Coolant/Oil for Chamber flush

Discussion in 'Gunsmithing' started by WARD, Dec 31, 2011.

  1. WARD

    WARD Member

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    Looking for some guidance for my needs. I recently got all set up for chamber flushing and now need to select my fluid that best fits my needs. I have not done this way of chambering before. Completely new to this.

    I am a low volume shop. Maybe 10-15 chamberings a year. Maybe more but thats the current trend.

    I would like low maintenance. I have read about synthetic vs others. Seams synthetic is easier to maintain. I will be going many weeks between chambering so I have been told having something like Rustlick 5050 or others may not be the best for me due to inactivity of the fluid. If I am wrong please tell me so. I have some 5050 on hand but will get what what would be better if advised. I have no experience with the "smell" and "growth" but from the sounds of it, I would like to avoid that if possible. I have also read about discoloration of the exposed metal on the lathe...whats that about? I don't want that!

    What ratio to use with what product recommendation? And why that ratio? Is it based on volume of your pump, material, cutting speed, or some combination of all three and more?

    Thanks in advance. And if you got some other insight that you would like to let me in on....much appreciated! For I'm sure I left out other questions I should have asked.
     
  2. WARD

    WARD Member

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    No one has a suggestion? Surely someone here does it this way and has a recommendation.

    Are there any members here that anyone can point me towards that may have an answer?
     

  3. Trickymissfit

    Trickymissfit Well-Known Member

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    the concept of super precision reaming is a closely guarded piece of information right from the start. Probably the best is "Trim CE", but where you but it now I don't know (also the best drilling and tapping fluid out there). I've seen extreme reaming done with everything from the old black cutting oils to plain old mineral seal. Mineral seal will give you the best finish, but has other issues to deal with (it's flamable for one). Does not like a tremendous amount of tool pressure is is trickey to setup. Once you get there it's a winner. Raw Trim (comes in a concentrate to be mixed with strait water) painted on the reamer will do better than 95% of the stuff out there without a fancey coolant system. One bad thing about Trim is that it's hard on the paint job and will eat the seals out of a ball screw, so you gotta remember that issue. Painted on the reamer with a brush will not cause that heart break. Trim CE will handle much higher tool pressure loads than mineral seal if that is an issue. But the micro finish is better with mineral seal as it comes out looking like it was honed. Trim CE will induce some stress in the parent metal if your removing a lot of stock (try to keep the final ream to about .006"). In the heavy machining industry Trim and mineral seal are the goto in 70% of the high precision ream jobs. There are a couple other close copies of that coolant out there, and they work fairly well, but becarefull as at least one is very caustic. Also you can't just dump any of these coolants down the sewer! They all must be handled by a recyceler.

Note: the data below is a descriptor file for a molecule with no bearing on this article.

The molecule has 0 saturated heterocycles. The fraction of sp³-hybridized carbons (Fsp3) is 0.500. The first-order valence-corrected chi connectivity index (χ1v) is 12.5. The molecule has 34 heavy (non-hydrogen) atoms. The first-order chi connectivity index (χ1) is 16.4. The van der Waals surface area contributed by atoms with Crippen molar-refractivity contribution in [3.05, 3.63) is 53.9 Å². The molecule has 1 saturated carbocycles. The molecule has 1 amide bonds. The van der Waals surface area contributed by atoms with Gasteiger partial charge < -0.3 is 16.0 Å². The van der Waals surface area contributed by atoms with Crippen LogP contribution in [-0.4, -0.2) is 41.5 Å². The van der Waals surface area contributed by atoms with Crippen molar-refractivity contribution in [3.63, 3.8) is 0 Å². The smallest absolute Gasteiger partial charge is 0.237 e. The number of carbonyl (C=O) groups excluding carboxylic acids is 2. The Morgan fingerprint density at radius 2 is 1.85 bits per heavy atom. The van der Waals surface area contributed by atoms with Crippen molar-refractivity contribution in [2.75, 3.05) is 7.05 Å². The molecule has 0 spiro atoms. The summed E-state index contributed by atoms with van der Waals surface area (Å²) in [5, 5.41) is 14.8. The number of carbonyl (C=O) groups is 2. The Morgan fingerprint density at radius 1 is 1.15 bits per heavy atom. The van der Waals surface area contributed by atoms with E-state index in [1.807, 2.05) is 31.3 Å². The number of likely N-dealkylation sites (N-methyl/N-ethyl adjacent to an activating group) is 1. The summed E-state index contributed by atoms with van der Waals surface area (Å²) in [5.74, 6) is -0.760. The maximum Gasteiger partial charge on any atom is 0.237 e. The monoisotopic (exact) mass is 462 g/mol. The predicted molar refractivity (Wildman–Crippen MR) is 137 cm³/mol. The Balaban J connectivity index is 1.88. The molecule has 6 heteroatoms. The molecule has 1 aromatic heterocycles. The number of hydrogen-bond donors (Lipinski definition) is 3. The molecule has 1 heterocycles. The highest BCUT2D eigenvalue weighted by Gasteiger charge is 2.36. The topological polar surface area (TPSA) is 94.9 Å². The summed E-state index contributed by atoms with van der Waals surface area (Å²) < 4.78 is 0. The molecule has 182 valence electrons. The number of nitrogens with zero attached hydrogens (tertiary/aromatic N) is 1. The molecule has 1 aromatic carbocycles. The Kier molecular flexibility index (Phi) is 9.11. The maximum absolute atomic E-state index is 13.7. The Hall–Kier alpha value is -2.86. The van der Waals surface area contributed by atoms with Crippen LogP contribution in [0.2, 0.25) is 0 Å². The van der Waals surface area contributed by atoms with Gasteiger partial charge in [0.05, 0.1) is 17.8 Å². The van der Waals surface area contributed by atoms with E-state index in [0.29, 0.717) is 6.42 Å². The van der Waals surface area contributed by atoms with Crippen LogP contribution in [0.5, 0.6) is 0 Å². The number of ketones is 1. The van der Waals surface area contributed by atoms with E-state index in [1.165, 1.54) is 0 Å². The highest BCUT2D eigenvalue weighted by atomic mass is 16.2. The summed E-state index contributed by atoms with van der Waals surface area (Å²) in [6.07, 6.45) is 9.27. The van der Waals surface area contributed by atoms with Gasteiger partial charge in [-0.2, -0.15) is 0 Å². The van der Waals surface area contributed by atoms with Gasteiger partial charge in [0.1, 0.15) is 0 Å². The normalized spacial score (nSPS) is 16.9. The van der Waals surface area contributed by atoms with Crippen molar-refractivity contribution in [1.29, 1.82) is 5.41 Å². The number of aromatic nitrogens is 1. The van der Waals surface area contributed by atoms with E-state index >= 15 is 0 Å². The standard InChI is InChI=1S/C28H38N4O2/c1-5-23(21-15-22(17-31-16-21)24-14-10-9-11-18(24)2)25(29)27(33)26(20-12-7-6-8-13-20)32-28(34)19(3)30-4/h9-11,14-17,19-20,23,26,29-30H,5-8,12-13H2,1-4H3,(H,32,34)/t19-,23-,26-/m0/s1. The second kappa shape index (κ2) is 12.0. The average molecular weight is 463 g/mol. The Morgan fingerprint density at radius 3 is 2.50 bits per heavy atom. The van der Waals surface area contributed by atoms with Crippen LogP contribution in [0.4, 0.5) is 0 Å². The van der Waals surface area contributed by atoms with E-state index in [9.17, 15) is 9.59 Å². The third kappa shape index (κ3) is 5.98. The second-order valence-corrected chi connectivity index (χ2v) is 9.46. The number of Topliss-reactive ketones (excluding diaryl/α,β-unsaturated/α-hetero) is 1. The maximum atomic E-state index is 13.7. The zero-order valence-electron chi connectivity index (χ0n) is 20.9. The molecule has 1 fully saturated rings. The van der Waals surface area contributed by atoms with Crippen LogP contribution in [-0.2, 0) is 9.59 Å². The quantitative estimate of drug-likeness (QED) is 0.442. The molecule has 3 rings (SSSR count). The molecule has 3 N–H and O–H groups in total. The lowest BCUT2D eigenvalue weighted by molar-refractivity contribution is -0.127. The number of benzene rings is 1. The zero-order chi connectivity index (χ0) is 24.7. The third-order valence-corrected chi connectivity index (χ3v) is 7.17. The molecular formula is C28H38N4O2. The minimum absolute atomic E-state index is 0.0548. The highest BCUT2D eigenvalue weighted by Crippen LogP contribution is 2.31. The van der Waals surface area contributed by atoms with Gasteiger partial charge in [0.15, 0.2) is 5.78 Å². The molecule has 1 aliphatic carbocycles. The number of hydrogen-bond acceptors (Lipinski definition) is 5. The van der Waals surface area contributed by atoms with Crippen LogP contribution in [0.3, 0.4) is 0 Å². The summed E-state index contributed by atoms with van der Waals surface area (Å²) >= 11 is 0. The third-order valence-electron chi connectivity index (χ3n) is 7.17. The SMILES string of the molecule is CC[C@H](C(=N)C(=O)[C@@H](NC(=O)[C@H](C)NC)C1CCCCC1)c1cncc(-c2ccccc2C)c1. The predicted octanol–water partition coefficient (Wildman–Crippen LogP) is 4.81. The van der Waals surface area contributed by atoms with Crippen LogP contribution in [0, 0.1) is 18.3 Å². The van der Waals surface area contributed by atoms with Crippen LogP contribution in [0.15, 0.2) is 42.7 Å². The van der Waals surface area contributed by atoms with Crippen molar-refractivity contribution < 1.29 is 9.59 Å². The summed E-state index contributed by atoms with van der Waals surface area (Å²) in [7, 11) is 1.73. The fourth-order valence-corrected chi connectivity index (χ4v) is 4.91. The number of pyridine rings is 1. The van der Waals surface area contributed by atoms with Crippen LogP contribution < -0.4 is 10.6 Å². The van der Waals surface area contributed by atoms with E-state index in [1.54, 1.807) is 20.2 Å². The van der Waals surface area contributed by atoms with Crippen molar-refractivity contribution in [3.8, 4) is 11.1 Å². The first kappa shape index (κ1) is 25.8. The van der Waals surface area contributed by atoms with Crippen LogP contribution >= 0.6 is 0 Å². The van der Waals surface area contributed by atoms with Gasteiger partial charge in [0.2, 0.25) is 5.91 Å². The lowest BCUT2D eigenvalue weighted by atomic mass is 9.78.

gary
     
  4. Rustystud

    Rustystud Well-Known Member

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    I use Rustlic 255R as suggested by their engineer for my appication. over the last 7 years I have chambered about 1800 barrels. I cut mine 3:1 and have a 15 gallon reservoir. The best money i have ever spent. I ream at 25-35 psi and flush at 75-125 psi. If you are woried about bacteria add a 1/2 cup of clorox every 6 months.

    Two trains of thought 100 lubricant coolant Oil based or semi senthetic with water. No matter what type you use it needs to be an extreme pressure coolant lubricant.

    Pump designed around the coolant lubricant, not oil designed around pump.

    Heavy oils require higher horsepower pumps and higher dollars to build the system.

    Nat Lambeth
     
  5. Trickymissfit

    Trickymissfit Well-Known Member

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    you can get lubricity out of coolants as thin as milk, but you have to get the right ones. Most accurate machining coolants I've ever been around were mineral seal, but your insurance company hates them! I think it's time for the concept of precise reaming to move up to modern times. What they are usuing today is 1950 technology
    gary
     
  6. Rustystud

    Rustystud Well-Known Member

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    I have several reamers with over 1000 chambers cut no wear issues and never reground.

    My 308 95 Palma reamer has over 1800 chambers cut.

    Rustlick 255R can be cut 10:1, 20:1, or 30:1 according to the manufacture. I tried to cut it 1:1 and found out how "GOJO" is made. I cut mine 5:1 without any ill effects.

    Some don't like it because it will remove paint if it contacts a painted surface.

    Nat Lambeth
     
  7. Trickymissfit

    Trickymissfit Well-Known Member

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    that's similar to what we used with Trim CE (water ratio), but what I was implying is that the best ream jobs come from mineral seal and custom ground Mapol reamers.
    gary
     
  8. Hired Gun

    Hired Gun Well-Known Member

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    Nat,
    That is a lot of 308's. I'm thinking you chamber more barrels a year than some of the smaller barrel makers make.